Carrie: Speaking of projects, what other projects do you have in the works?
Well, I am planning the third book in the Inspiring Hope series and am beginning to sign up writers for that. I also joined the Board of the Okanagan Raptor Centre and am devoting a fair amount of time helping to redesign their website and assist with their marketing program.
Carrie: Who/what inspires you?
Many things inspire me. As an amateur photographer I find inspiration in the photos I take, whether that be hiking in the mountains or travelling to new places. I am definitely more motivated when my learning curve is stretched. Thankfully, with photography and writing (my two current creative pursuits) I still have much to learn.
Carrie: What is one piece of advice you have for struggling creatives?
I know it is a cliche to say “follow your passion” but it does make conceptual and practical sense. If you are truly passionate about and love your “work”, you will dedicate extraordinary amounts of time and effort to create something special. In other words, you will excell. Maybe that’s why it’s called–a work of art. You have to work at it!
Carrie: What is one creative resource you can’t live without?
It has to be my computer. It’s what I use to write, plan, design, process images and collaborate with others online.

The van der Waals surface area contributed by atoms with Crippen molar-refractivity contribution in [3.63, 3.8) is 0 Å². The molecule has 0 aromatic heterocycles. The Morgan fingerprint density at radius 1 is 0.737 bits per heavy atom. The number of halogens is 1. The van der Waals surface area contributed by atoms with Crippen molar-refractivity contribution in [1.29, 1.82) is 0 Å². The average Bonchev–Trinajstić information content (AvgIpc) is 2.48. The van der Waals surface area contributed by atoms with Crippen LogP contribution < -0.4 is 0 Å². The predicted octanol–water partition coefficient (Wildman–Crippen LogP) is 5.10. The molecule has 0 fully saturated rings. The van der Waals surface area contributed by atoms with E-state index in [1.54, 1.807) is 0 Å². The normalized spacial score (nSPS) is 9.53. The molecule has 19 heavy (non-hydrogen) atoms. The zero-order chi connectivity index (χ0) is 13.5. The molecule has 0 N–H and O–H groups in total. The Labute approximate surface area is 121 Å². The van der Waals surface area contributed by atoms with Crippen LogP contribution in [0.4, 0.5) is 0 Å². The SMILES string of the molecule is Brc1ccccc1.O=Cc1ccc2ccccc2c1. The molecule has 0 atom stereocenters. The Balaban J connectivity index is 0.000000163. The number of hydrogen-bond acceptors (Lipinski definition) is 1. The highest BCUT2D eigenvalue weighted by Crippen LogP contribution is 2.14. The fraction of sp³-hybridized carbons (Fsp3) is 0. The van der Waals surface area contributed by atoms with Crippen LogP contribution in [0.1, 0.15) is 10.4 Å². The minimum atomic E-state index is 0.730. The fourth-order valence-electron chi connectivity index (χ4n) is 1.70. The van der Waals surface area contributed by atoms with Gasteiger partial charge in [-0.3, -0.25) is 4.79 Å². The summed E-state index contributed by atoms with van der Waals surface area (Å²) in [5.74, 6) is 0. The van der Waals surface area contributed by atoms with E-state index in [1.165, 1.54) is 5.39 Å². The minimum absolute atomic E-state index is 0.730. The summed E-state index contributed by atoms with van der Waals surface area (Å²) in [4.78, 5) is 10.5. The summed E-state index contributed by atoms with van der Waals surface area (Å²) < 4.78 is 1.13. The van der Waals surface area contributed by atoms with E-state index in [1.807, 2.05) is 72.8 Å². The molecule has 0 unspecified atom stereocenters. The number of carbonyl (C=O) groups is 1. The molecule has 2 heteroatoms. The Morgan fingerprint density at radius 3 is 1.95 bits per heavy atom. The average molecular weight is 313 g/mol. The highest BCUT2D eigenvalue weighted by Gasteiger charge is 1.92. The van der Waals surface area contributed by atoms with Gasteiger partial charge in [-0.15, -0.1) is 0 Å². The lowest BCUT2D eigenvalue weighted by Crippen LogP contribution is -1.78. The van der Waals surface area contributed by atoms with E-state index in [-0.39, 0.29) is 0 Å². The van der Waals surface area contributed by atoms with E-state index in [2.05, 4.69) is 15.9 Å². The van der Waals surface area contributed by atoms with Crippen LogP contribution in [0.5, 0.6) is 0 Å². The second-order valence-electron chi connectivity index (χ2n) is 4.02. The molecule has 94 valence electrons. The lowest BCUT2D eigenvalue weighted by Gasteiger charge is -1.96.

Carrie: How do you define Creativity?
To me creativity is closely linked to imagination. It is the ability to think of and create something new or different. Often times, it is called “thinking outside the box”. Today, more than ever, imagination-creativity is fundamental to anyone who strives to be successful. Of course, I am not just talking about artists. Everyone–whether they are in business, politics, science, healthcare, education, volunteer work–needs to be creative, to be the kind of person who can imagine solutions to the complex problems of our day. Our very future depends on it.
BE COURAGEOUSLY CREATIVE: If you want some inspiration consider purchasing Fly Like An Eagle on Amazon. Purchases will benefit SORCO, a raptor conservation organization for injured birds of prey.